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inverted pyramid approach for the research, beginning with broad concepts and general themes and increasingly focusing on how rubbish is being used to generate value and reduce the need for new raw materials in commercial societies. The general outline used to collect the relevant data for the essay is as follows:
This section was used to provide an overview of the topic under consideration and provide the reader with an idea concerning what would follow.
This section was used to deliver a review of the relevant literature following the inverted pyramid approach described above.
Finally, this section was used to summarize the research and provide a recapitulation of important findings that emerged from the relevant literature.
The Value of Rubbish in a Consumer Society
The adage that "one man's trash is another man's treasure" has never been more relevant than today. Around the world, developed and emerging nations alike are identifying valuable applications for the enormous amounts of rubbish that are produced in consumer societies, ranging from energy production by burning it to various types of recycling initiatives that squeeze additional uses from discarded materials. While the search for sustainable approaches to economic development continue, it is clear that there is a great deal of value in rubbish, and a growing number of entrepreneurs and enterprises are exploiting this resource to their advantage. To determine how companies are deriving value from rubbish, this paper provides a review of the relevant literature, followed by a summary of the research and important findings in the conclusion.
Review and Discussion
In the middle of Mumbai, India, the world's largest slum exists but the people living in this region manage to churn out over a billion dollars' worth of revenue each year by recycling cardboard boxes, plastic materials, discarded 55-gallon barrels and the other flotsam and jetsam of modern consumer societies. There is even a paint recycling industry whereby dried paint chips are manually crushed and mixed with oil to create new paints. Indeed, everything in Mumbai has another life after it has been used once, and another life -- and another life after that (Uitto & Biswas, 2000). The recycling of rubbish in India is not restricted to Mumbai either. For instance, according to Shurmer-Smith, "Virtually everything thrown away in India is recycled. Sweepers and second-hand dealers sort every scrap of rubbish and allocate it to its most profitable end" (2000, p. 160). Although the recyclers in Mumbai have refined their practices to high science, there are other indications that recycling rubbish is gaining ground in other parts of India as well. For instance, Shurmer-Smith adds that, "Bangalore introduced an experimental recycling scheme in 1994, enrolling the assistance of informal sector rag-pickers and in Calcutta a private company converts garbage into fertilizer which is sold to the organic tea producers of North Bengal" (2000, p. 160).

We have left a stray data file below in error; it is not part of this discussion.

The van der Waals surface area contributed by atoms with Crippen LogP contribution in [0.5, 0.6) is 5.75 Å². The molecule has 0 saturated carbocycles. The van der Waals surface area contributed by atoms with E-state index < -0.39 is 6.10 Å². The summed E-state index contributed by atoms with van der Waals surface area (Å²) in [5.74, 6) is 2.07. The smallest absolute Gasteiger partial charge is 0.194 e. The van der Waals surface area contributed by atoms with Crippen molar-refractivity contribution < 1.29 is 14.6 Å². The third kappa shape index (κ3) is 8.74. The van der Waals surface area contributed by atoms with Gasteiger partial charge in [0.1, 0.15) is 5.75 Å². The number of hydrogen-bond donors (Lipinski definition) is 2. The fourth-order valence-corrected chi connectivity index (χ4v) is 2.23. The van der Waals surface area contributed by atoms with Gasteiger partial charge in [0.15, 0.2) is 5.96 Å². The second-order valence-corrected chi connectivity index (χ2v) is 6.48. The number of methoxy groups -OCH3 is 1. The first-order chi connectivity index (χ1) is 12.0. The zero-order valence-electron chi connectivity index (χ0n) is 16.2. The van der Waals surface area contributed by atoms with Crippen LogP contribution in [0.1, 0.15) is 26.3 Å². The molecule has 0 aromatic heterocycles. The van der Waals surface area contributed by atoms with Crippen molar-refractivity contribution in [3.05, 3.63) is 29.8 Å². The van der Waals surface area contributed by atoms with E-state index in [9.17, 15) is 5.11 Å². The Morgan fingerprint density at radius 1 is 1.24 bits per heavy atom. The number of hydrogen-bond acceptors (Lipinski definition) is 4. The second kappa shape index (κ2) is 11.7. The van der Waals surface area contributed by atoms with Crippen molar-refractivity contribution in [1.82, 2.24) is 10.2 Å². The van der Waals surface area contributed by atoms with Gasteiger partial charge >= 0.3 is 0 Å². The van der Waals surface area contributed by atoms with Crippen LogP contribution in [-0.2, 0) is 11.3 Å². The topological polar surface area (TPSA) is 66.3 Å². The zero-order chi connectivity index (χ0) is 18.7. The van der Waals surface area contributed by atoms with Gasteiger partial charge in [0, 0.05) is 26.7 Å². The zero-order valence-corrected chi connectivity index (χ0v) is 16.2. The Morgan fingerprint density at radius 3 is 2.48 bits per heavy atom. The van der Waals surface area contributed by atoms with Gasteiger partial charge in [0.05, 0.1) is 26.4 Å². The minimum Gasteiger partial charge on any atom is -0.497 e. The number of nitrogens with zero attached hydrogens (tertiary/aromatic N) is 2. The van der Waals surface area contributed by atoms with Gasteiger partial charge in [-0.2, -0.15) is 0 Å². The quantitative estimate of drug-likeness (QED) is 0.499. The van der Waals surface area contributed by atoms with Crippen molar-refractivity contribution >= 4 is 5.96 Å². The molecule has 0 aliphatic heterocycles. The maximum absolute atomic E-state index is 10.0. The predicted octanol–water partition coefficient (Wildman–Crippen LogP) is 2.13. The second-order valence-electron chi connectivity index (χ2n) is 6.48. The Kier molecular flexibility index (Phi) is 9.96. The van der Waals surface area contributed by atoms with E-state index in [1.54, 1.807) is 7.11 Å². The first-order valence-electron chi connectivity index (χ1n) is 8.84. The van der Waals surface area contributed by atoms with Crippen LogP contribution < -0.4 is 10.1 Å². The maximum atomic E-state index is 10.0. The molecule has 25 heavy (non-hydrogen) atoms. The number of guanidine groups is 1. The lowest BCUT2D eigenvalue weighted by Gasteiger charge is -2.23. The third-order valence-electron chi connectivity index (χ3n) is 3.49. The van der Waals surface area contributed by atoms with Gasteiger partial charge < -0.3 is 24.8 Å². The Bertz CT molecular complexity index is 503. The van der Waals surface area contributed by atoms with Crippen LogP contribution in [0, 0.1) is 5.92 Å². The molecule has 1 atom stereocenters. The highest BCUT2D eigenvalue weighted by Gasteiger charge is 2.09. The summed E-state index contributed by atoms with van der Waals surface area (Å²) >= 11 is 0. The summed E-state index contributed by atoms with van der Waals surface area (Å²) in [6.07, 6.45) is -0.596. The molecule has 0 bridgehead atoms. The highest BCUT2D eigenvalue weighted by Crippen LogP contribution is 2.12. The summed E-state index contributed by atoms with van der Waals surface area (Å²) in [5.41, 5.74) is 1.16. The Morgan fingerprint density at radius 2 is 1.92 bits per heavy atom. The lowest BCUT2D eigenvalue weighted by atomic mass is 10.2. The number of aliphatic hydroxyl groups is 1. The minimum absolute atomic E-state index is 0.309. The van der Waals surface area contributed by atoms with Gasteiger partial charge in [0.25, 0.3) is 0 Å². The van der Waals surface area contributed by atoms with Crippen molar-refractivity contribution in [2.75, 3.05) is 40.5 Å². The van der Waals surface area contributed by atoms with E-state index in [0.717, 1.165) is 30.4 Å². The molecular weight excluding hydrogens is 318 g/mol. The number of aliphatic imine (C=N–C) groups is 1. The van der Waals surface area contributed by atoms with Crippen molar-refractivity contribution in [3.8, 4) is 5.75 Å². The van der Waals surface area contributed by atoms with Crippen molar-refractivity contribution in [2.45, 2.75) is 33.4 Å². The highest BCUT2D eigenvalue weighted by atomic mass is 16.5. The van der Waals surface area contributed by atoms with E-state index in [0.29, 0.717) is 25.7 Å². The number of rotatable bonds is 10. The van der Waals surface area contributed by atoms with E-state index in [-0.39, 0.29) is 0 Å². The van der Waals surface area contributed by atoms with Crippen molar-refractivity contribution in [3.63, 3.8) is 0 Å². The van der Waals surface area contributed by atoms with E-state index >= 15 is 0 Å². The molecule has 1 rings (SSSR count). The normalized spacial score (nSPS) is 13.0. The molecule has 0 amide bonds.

While recycling commercial and residential waste in this ways has become an increasingly important industry around the world, some societies -- like the slum-dwellers in Mumbai -- have extracted value from rubbish in unexpected ways. For instance, George (1998) reports that, "Putting together a home from the scraps and rags of past domestic settings is no new concept; in some parts of the globe, it provides a livelihood for entire families over several generations" (p. 17). Not only entire families but entire communities have created a livelihood from rubbish. In this regard, George adds that, "The internationally best known example is perhaps Smokey Mountain in Manila -- a garbage dump that supported a large community that settled on the dump, building homes out of discarded materials and earning a living scavenging for usable and recyclable items: plastic, paper, wood, and old food cans" (1998, p. 17).
These types of initiatives make it apparent that there is real value in rubbish, and extracting that value has become big business around the world. Recycling rubbish is certainly not restricted to emerging nations, though, and a growing number of energy producers are burning commercial and residential rubbish in high-tech incinerators to generate energy (Walsh, Warland & Smith, 1999). While the search for renewable energy resources continues, many authorities suggest that an expanded use of trash to energy initiatives just makes good sense (Stosser, 2008). Not all authorities agree, though, that this application makes the best use of the rubbish being generated in a given region. For instance, Ottinger and Williams emphasize that, "Waste to energy power from trash incineration is highly polluting, and [there…[continue]
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